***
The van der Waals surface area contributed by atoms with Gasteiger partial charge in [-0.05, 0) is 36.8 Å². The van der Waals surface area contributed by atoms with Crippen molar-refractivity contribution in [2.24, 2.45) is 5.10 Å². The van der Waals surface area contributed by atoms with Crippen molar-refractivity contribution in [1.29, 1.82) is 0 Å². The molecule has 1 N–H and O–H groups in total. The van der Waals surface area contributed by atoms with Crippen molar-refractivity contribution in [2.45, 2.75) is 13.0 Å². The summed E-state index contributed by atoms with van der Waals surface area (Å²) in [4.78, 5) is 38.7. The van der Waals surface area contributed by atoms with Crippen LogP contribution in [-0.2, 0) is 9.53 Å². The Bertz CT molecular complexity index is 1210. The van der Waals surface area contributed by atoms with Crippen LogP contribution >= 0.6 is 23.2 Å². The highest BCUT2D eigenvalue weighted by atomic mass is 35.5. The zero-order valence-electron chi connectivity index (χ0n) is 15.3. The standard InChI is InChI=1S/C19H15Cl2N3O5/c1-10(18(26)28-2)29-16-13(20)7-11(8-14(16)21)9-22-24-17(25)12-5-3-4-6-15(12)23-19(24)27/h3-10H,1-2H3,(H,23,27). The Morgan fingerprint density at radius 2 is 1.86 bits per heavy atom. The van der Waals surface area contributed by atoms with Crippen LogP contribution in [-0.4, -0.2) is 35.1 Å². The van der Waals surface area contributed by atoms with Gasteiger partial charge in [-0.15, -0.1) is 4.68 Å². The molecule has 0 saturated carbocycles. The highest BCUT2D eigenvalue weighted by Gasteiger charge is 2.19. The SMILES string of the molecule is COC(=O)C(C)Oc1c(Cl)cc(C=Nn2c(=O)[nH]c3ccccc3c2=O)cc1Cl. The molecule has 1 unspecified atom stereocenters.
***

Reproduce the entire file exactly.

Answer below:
The van der Waals surface area contributed by atoms with Gasteiger partial charge in [-0.05, 0) is 36.8 Å². The van der Waals surface area contributed by atoms with Crippen molar-refractivity contribution in [2.24, 2.45) is 5.10 Å². The van der Waals surface area contributed by atoms with Crippen molar-refractivity contribution in [1.29, 1.82) is 0 Å². The molecule has 1 N–H and O–H groups in total. The van der Waals surface area contributed by atoms with Crippen molar-refractivity contribution in [2.45, 2.75) is 13.0 Å². The summed E-state index contributed by atoms with van der Waals surface area (Å²) in [4.78, 5) is 38.7. The van der Waals surface area contributed by atoms with Crippen LogP contribution in [-0.2, 0) is 9.53 Å². The Bertz CT molecular complexity index is 1210. The van der Waals surface area contributed by atoms with Crippen LogP contribution >= 0.6 is 23.2 Å². The highest BCUT2D eigenvalue weighted by atomic mass is 35.5. The zero-order valence-electron chi connectivity index (χ0n) is 15.3. The standard InChI is InChI=1S/C19H15Cl2N3O5/c1-10(18(26)28-2)29-16-13(20)7-11(8-14(16)21)9-22-24-17(25)12-5-3-4-6-15(12)23-19(24)27/h3-10H,1-2H3,(H,23,27). The Morgan fingerprint density at radius 2 is 1.86 bits per heavy atom. The van der Waals surface area contributed by atoms with Crippen LogP contribution in [-0.4, -0.2) is 35.1 Å². The van der Waals surface area contributed by atoms with Gasteiger partial charge in [-0.15, -0.1) is 4.68 Å². The molecule has 0 saturated carbocycles. The highest BCUT2D eigenvalue weighted by Gasteiger charge is 2.19. The SMILES string of the molecule is COC(=O)C(C)Oc1c(Cl)cc(C=Nn2c(=O)[nH]c3ccccc3c2=O)cc1Cl. The molecule has 1 unspecified atom stereocenters.